What Is The Delaware Arc? (See Why Delaware Has A Circle At The Top Of The State)

by Joshua

Delaware Travel, Museums And Memorials, State Parks

Did you know that the Delaware border has an arc?!

My wife and I at the geographical marker at the base of the Delaware arc -- the state's border with Pennsylvania.

No, I’m not talking about a large wooden ship said to have carried pairs of animals to safety from an epic flood.

I’m referring to Delaware’s 12-mile circle — the large, curved border that divides Delaware from neighboring Pennsylvania.

Delaware is the only state in the entire United States that has an almost perfectly circular arc or circle for a border.

This unusual state border has a fascinating history and is a favorite destination for Civil War fans, Americana enthusiasts, and those who love maps and cartographic history.

Fun Facts About Delaware & The 12-Mile Circle Arc

I’ve been intrigued by the outline of Delaware’s border since I was a kid. Namely, why is the top of the state circular, like an arc?

Land deals and legal conflicts have muddied the exact location of Delaware’s border for centuries, and the Delaware arc is part of that mapping melee.

The state outline of Delaware features the only arc or curved border of any state in the Union and is seen on this Delaware magnet.

The Delaware state boundaries roughly consist of:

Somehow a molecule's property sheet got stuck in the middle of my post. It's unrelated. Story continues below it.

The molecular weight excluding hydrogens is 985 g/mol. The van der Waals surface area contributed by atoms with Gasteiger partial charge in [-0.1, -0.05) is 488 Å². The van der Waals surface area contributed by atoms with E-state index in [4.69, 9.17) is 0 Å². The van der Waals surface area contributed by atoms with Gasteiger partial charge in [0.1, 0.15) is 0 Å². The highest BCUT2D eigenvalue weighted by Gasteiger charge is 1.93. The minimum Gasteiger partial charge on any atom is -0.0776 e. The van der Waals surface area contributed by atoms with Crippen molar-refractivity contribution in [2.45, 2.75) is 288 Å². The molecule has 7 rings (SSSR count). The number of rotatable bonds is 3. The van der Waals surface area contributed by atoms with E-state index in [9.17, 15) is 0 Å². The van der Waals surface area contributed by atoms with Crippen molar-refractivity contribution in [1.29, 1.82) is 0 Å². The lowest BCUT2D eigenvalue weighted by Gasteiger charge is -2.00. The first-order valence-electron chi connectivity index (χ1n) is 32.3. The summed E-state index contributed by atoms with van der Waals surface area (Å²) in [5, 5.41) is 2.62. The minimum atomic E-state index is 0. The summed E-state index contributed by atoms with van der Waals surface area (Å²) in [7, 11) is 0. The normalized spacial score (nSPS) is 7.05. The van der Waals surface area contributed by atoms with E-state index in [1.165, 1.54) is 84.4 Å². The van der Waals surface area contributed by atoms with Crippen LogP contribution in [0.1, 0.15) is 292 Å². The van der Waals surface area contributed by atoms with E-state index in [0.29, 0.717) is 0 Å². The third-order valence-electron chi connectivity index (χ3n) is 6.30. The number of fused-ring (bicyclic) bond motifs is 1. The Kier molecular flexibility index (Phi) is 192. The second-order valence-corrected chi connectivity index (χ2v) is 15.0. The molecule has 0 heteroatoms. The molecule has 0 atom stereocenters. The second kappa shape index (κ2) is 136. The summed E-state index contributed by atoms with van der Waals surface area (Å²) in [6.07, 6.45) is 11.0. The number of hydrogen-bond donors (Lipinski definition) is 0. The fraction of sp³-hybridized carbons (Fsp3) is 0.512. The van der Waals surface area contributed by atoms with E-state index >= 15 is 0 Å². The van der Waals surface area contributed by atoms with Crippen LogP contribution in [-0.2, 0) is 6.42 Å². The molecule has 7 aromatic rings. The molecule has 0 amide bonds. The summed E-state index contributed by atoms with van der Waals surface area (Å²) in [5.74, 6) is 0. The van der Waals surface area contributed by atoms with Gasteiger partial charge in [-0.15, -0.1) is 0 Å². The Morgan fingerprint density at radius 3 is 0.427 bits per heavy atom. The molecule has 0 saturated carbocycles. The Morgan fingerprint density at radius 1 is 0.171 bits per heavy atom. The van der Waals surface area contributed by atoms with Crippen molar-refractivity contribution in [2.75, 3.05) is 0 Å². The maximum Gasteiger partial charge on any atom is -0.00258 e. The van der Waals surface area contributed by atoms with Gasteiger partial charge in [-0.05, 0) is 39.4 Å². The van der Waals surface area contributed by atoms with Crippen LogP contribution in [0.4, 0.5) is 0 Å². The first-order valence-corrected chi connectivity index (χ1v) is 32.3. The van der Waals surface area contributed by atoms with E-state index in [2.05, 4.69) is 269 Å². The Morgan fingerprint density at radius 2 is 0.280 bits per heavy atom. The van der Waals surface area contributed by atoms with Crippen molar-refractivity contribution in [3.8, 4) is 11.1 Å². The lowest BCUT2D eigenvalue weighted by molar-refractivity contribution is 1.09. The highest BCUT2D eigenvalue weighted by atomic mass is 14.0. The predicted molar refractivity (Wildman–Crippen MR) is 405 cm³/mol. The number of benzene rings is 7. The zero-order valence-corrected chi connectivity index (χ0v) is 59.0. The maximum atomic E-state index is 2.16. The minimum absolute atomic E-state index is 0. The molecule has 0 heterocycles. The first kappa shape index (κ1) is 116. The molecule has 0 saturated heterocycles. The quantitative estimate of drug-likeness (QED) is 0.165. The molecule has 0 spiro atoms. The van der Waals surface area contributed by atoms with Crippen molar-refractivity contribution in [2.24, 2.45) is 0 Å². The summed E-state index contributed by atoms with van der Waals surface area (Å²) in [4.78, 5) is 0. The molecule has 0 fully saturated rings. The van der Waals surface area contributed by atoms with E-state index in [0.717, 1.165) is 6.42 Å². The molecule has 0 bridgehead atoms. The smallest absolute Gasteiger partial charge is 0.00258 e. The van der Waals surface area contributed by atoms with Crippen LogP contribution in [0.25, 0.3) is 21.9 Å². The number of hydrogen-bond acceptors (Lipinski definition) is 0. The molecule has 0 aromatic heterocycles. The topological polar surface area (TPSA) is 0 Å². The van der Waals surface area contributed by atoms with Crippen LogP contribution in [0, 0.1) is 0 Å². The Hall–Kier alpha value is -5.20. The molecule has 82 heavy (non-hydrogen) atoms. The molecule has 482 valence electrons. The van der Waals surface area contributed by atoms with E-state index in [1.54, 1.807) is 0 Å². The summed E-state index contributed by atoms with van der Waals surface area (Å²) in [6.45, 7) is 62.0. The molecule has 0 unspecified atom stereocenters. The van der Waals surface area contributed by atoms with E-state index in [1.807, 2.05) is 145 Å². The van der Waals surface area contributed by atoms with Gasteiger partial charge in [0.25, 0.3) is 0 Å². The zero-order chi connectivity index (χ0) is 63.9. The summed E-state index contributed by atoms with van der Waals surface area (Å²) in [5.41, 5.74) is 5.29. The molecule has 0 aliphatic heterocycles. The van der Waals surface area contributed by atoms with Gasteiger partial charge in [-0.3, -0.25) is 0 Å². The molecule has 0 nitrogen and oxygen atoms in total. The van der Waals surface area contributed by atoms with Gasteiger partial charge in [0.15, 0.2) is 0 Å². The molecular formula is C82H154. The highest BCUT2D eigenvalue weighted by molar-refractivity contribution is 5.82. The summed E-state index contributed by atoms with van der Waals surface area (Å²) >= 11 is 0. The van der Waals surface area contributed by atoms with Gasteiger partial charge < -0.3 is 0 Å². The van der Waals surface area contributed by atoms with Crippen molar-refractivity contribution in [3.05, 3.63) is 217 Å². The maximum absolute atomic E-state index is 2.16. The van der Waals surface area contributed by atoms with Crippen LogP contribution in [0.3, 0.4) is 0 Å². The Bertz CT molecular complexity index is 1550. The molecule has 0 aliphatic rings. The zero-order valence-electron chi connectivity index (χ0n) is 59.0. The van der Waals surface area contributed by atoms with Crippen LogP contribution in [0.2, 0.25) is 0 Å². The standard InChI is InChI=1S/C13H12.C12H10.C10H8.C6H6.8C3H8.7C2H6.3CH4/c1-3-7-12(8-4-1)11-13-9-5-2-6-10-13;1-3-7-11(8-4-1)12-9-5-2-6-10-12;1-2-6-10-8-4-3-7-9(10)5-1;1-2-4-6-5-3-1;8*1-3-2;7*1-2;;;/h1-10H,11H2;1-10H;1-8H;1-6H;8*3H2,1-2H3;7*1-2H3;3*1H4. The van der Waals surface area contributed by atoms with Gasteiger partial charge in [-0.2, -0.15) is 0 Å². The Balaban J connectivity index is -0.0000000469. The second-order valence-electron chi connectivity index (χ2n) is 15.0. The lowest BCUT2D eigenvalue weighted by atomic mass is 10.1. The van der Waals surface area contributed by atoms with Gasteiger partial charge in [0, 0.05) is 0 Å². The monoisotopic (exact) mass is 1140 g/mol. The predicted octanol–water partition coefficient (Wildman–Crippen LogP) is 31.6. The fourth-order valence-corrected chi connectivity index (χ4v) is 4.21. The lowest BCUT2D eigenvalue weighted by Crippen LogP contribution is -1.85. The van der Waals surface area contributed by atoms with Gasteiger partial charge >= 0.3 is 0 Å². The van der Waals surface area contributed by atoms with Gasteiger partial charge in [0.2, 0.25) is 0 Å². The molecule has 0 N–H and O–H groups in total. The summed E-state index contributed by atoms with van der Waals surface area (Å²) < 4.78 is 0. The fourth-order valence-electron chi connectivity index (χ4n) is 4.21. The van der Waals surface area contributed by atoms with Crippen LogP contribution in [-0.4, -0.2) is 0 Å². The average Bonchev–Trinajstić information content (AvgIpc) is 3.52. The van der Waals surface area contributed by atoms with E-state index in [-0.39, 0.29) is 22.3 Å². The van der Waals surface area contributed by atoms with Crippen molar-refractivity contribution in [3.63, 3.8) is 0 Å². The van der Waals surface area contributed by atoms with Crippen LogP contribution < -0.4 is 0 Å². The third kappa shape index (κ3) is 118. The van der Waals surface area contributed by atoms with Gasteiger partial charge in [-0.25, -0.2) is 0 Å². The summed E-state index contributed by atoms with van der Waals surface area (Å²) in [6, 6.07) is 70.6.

• An east-west border along the south
  • A seemingly north-south boundary along the west
  • The circular arc at the top of the state
  • The Delaware River, Delaware Bay, and Atlantic Ocean on the east

However, the arc doesn’t really form a perfect circle, and the other boundaries have been contested in courts and among legal and cartographic scholars seemingly forever:

  • The state of Delaware was first referenced in 1682 when it was gifted from King Charles II to his brother James Duke of York.
  • James turned around and gifted Delaware to William Penn to help repay a royal family debt to his father.
  • Penn wanted land adjacent to his charter to grant him access to the Atlantic Ocean, but James didn’t like the idea of him getting any ideas on overtaking New Castle. So he drew a radial line around the town.
  • That radius measures 12 miles from the cupola atop the New Castle Court House in northern Delaware and defines the northern boundary of Delaware bordering Pennsylvania.
  • The Delaware arc was extremely difficult to chart and is composed of various radii, thus it’s not a perfect circle.
  • Meanwhile, boundary disputes and some minor imperfections with geographical charting at the time created a triangular wedge of land about a square mile in size and officially recognized as belonging to Delaware since 1921.

Believe it or not, the Delaware arc facts above barely skim the surface of the amazing history behind the land disputes and other colorful backstory behind the state’s unusual border!

Where Is The Mason-Dixon Line In Delaware?

Land disputes involving Delaware, Pennsylvania, and Maryland during the 1760s led to famous land surveyors Charles Mason and Jeremiah Dixon to define the dividing boundary of the three neighboring states.

This line forms the northern border of Maryland and southern border of Pennsylvania as well as the eastern boundary of Maryland and western line of Delaware.

The Mason-Dixon Line became important for helping define the “North” (Union territory) from the “South” (Confederate territory) during the Civil War. Today, it has mainly sociopolitical implications and is a popular for culturally dividing the Northeast and the South.